"It is a plus if you speak German, or if you want to speak German, to come and look for a job, but I think it's more important to not have that as a requirement because the modern world might not need somebody who speaks German," says Khan. "It might be more helpful if somebody speaks English. So if your English is good or your German is not perfect, the points system works."

READ ALSO: ‘More jobs in English’: How Germany could attract international workers

Green MP Misbah Khan

Green MP Misbah Khan, who is currently working on the immigration reforms.

Nevertheless, the Green MP recognises that the problems won't end with a points-based system, looser immigration rules or a new type of visa. Instead, Germany will need to "change a lot" over the coming months - not just within its immigration system but in its bureaucracy and attitude to migrants.

The visa system is "overly bureaucratic" and "inefficient in its procedures", she says, which can be off-putting to migrants - especially when the authorities are overwhelmed by paperwork and unable to offer quick appointments.

"Bureaucratic steps can be optimised and have to be improved," Khan explains. "This is where I see the greatest potential to reduce the workload in these migration authorities. This is something we will tackle as well."


'We have to do more'

However, encouraging migration goes beyond simply the process of applying for a visa: people also make key decisions based on the quality of life a country can offer them.

That's why the government is also considering other aspects of life in Germany that can affect both immigrants and locals alike.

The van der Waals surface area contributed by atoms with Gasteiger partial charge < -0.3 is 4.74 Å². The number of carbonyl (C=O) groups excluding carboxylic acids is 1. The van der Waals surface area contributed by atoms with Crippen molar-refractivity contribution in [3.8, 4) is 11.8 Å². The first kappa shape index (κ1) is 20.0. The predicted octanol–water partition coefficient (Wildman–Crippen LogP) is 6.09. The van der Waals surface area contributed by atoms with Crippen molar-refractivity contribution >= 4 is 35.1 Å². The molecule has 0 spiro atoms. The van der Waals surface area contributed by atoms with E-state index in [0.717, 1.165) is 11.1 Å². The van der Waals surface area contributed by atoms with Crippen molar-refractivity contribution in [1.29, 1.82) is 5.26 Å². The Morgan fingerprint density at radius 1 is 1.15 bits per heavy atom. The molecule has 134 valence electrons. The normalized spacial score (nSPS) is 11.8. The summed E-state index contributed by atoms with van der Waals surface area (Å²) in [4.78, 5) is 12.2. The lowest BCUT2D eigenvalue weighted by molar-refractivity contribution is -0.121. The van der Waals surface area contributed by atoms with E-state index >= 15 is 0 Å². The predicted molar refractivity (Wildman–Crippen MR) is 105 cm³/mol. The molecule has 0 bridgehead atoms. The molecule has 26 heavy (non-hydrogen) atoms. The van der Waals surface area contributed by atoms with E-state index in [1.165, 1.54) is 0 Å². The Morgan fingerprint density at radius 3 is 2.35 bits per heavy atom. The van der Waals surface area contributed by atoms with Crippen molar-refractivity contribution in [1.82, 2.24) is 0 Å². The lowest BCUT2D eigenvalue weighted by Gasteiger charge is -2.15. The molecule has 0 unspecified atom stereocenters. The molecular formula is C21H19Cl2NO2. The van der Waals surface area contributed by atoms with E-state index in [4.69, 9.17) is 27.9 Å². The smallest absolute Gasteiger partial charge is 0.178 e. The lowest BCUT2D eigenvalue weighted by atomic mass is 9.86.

"I really hope that this immigration bill helps, but the bill alone won't change society," Khan said. "So we do have to do more than that. We have to have a positive, welcoming culture and we have to work on actively supporting the environment for families, having sufficient daycare places and housing and being unbureaucratic in digital administration and offering a modern citizenship law."

Blocks of flats in Berlin

Blocks of flats in the German capital of Berlin. Photo: picture alliance/dpa | Florian Schuh

READ ALSO: Could bureaucracy trip up Germany's planned points-based visa system?

In short, the drive to encourage more skilled immigration starts with making Germany an even better place to live. 

"Whatever makes us more attractive as a country for people to invest in us long-term is something we want to focus on," Khan explains. "We need to become more attractive for immigrants." 


One thing the government has far less control over, of course, is cultural attitudes. With some internationals reporting that they feel unwelcome in the country, this will be another barrier to break down.

But for Khan, the message for future migrants is clear: "We want you to stay," she says. "We want you to feel welcome here. And that is something we see as an element part of a genuine welcoming culture."


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Krov Menuhin 2023/04/13 18:30
The 'Greens' can do all they want but their climate policy will end in disaster. The final three German nuclear power plants are being closed down on Saturday, and the people trying to save us from global warming are all celebrating. Because they live in a fantasy world.